Prepare for another wave of nostalgic gaming. The Retro Games company has created a Commodore C64 mini right down to a faux original keyboard and joystick.
Despite the lack of the word “Commodore” anywhere, the C64 mini is a licensed product developed by Retro Games Ltd. It is distributed by Koch Media and Five Star Games. The only problem is that 98% of kids won’t understand what retro gaming is.
What is the C64 mini?
The C64 Mini console (website here) is half the size of the original C64. In all respects, it is a fully functioning home computer (80s technology of course).
It connects directly to your television via HDMI. Power is via a micro-USB port (charger not supplied). It has two USB ports for a joystick (supplied) and a keyboard (not supplied).
The keyboard on top of the C64 mini is just for show. You can use its virtual on-screen keyboard, but it is quite time-consuming. A full-sized version with a working keyboard is coming later this year.
And when we say fully functional we mean you can run C64 programs on it (anyone still have a cassette adapter?) and it comes with many of the original games.
Who is it for?
Not me as a twenty-something. I am a digital native and expect high tech, VR/AR, amazing Dolby Atmos sound and high-level games strategy.
A forty-something responded. “For me playing California Games, Boulder Dash and Pitfall 2 transported me instantly back to 11 years old. Thankfully without the 10-minute wait and the struggle to see the mono screen due to the 720p, 4:3 ratio graphics.”.
In reality, it is for old farts, sorry Baby Boomers with more dollars than sense perhaps. Retro gaming has a place for those long on memory.
So, if you like the Beach Boys and think Blue’s Brothers are cool then hey, who am I to argue? Buy it!
Specifications – C64 Mini
1 x HDMI 720p, 4:3 ratio output (NTSC and PAL) – will connect to an LCD monitor as well
2 x USB 2.0 ports for keyboard and joystick
Runs C64 BASIC
Software updates via USB
64 preloaded licenced games and save Game function (more games will be available for purchase)
USB power lead (no USB charger)
64 included Games
The Arc of Yesod
Everyone’s a Wally
Gribbly’s Day Out
Impossible Mission II
Insects in Space
Monty on the Run
Nobby the Aardvark
Nodes of Yesod
Robin of the Wood
Street Sports Baseball
Summer Games II
Temple of Apshai Trilogy
Thing on a Spring
Thing Bounces Back
Who Dares Wins II
It is a modern take on an 80s computer – what could go wrong?
Electronics wise it is likely a Raspberry Pi computer running a C64 emulator wrapped in a dun brown C64 lookalike box. It looks authentic if you are into that.
But if it is a modern take why does the joystick still feel like it was created back in the 80s? It is stiff and unresponsive in comparison to modern joysticks. If you do push past this make sure you play on a flat surface to get the most out of what you have.
Sure the joystick is rugged enough to withstand the games of the era. The 1.5m controller cable is long enough. But the joystick is not enough precision along the diagonal axis. Apparently, you can use other USB joysticks – not tested.
You can also use an externally powered USB hub to support more USB ports. That could be handy as it currently reboots if you remove the joystick to insert a USB (a firmware update is coming).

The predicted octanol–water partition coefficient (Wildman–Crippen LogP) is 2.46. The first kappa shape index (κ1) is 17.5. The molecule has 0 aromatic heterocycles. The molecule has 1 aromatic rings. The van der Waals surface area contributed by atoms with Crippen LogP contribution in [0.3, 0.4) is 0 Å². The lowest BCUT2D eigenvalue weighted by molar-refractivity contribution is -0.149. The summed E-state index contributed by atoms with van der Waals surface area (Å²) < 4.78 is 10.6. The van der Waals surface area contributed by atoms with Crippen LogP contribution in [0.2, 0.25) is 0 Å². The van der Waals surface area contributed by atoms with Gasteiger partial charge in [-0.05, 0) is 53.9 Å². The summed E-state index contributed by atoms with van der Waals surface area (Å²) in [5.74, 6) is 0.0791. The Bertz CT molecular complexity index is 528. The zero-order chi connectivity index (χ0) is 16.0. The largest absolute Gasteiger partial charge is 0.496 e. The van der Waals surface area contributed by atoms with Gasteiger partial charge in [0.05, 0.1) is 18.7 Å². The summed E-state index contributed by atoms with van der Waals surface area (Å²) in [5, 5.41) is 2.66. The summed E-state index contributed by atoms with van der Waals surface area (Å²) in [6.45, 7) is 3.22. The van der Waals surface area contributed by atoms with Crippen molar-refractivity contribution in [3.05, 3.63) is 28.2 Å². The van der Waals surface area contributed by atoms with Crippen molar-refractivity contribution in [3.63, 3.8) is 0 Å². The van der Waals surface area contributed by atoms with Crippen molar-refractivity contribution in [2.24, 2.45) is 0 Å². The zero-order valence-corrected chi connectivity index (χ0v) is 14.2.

It also hangs. Not frequently but enough to be a nuisance. Fortunately, it can save play four times per title. Then you hit the pop-up menu to reload it. It is a feature you will use often.
Fortunately, the support for ROMs and firmware upgrades gives the system an edge over other retro systems. That is as long as Retro Games does not abandon it. And it appears not. Retro Games is committed with firmware updates addressing early criticisms.
Many of my favourite games (no I was not born in the 80s) such as Spy vs Spy were missing!
There is no real games documentation. There is a steep learning curve for most games although YouTube has a lot of tutorials. And that brings me to 80s games. There really are no standards and no accepted way to do things as we have in modern games.
The included games are enjoyable, but you want more. Luckily you can load more games, but it is not that simple.
You can only load one game at a time, and you have to do it in BASIC. It requires a USB (FAT32), a .D64 rom file that you can load on, and then some coding with the pre-installed BASIC program to launch your game.
Realty – you can’t just load up a USB with a stack of game files and use it. Well not yet anyway.
What price will you pay for a retro games console? How about $149.95 from retailers such as EB Games.
GadgetGamer’s Take – maybe leave the C64 to your memories
I am a Millennial. The C64 was old before I was born. So to me, Frogger et al. have long been replaced by Halo etc.
That is not to say there is a certain nostalgia, and old farts will cry tears of joy (and probably have a C64 cassette loader somewhere).
If the Commodore 64 was your favourite console, then you would be crazy not to purchase this mini.
But sometimes it is better to just leave memories of your gaming enjoyment in the past. This is still great for the right person.
A retro games console for the ‘uninitiated.’
Games selection is OK, not great
Quick, almost instant turn on to play
Pity the joystick is so true to 80’s life
hard to add games and fanatics will want to do so
It is not fair to rate it as anything other than an 80s retro games console. Comparisons with more modern technology would be odourious.
Overall: 4.6 out of 5
Features: 5 out of 5 – meet or exceed marketing statements
Value for money: 4 out of 5 – no AC adaptor supplied
Performance: 3.5 out of 5 – Joystick is not as good as it could be
Ease of Use: 5 out of 5 – Very easy to set up.
Design: 5 out of 5 – Very well made and follows C64 design cues